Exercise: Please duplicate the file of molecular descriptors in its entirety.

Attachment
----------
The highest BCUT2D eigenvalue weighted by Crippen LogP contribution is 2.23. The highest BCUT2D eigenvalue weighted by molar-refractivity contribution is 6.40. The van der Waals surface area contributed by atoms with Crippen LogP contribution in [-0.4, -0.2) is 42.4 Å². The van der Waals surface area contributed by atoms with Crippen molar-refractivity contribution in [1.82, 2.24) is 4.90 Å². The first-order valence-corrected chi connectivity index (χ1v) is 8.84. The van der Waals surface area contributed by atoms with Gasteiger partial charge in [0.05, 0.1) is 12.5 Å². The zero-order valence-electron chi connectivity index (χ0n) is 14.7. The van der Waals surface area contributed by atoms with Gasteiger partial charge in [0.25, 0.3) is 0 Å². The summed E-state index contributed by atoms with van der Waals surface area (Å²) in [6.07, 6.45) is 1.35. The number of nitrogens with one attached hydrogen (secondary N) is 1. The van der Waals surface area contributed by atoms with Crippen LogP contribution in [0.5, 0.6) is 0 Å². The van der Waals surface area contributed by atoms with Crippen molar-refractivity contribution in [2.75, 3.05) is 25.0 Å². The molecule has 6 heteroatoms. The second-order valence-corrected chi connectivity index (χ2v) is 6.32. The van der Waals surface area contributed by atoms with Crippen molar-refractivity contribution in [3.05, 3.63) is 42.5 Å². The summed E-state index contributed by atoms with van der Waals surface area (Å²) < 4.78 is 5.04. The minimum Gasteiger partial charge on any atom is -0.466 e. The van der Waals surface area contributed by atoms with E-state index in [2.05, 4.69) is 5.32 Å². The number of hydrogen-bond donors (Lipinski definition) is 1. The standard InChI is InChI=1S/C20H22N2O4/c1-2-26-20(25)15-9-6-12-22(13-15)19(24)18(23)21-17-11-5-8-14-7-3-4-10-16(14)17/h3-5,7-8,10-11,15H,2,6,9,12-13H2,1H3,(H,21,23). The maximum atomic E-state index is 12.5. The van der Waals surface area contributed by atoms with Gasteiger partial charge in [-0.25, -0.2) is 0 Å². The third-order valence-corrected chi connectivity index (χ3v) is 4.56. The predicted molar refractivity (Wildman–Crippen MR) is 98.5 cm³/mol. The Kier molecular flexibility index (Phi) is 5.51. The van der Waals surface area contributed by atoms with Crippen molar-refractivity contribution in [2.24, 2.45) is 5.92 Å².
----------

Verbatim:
The highest BCUT2D eigenvalue weighted by Crippen LogP contribution is 2.23. The highest BCUT2D eigenvalue weighted by molar-refractivity contribution is 6.40. The van der Waals surface area contributed by atoms with Crippen LogP contribution in [-0.4, -0.2) is 42.4 Å². The van der Waals surface area contributed by atoms with Crippen molar-refractivity contribution in [1.82, 2.24) is 4.90 Å². The first-order valence-corrected chi connectivity index (χ1v) is 8.84. The van der Waals surface area contributed by atoms with Gasteiger partial charge in [0.05, 0.1) is 12.5 Å². The zero-order valence-electron chi connectivity index (χ0n) is 14.7. The van der Waals surface area contributed by atoms with Gasteiger partial charge in [0.25, 0.3) is 0 Å². The summed E-state index contributed by atoms with van der Waals surface area (Å²) in [6.07, 6.45) is 1.35. The number of nitrogens with one attached hydrogen (secondary N) is 1. The van der Waals surface area contributed by atoms with Crippen LogP contribution in [0.5, 0.6) is 0 Å². The van der Waals surface area contributed by atoms with Crippen molar-refractivity contribution in [2.75, 3.05) is 25.0 Å². The molecule has 6 heteroatoms. The second-order valence-corrected chi connectivity index (χ2v) is 6.32. The van der Waals surface area contributed by atoms with Crippen molar-refractivity contribution in [3.05, 3.63) is 42.5 Å². The summed E-state index contributed by atoms with van der Waals surface area (Å²) < 4.78 is 5.04. The minimum Gasteiger partial charge on any atom is -0.466 e. The van der Waals surface area contributed by atoms with E-state index in [2.05, 4.69) is 5.32 Å². The number of hydrogen-bond donors (Lipinski definition) is 1. The standard InChI is InChI=1S/C20H22N2O4/c1-2-26-20(25)15-9-6-12-22(13-15)19(24)18(23)21-17-11-5-8-14-7-3-4-10-16(14)17/h3-5,7-8,10-11,15H,2,6,9,12-13H2,1H3,(H,21,23). The maximum atomic E-state index is 12.5. The van der Waals surface area contributed by atoms with Gasteiger partial charge in [-0.25, -0.2) is 0 Å². The third-order valence-corrected chi connectivity index (χ3v) is 4.56. The predicted molar refractivity (Wildman–Crippen MR) is 98.5 cm³/mol. The Kier molecular flexibility index (Phi) is 5.51. The van der Waals surface area contributed by atoms with Crippen molar-refractivity contribution in [2.24, 2.45) is 5.92 Å².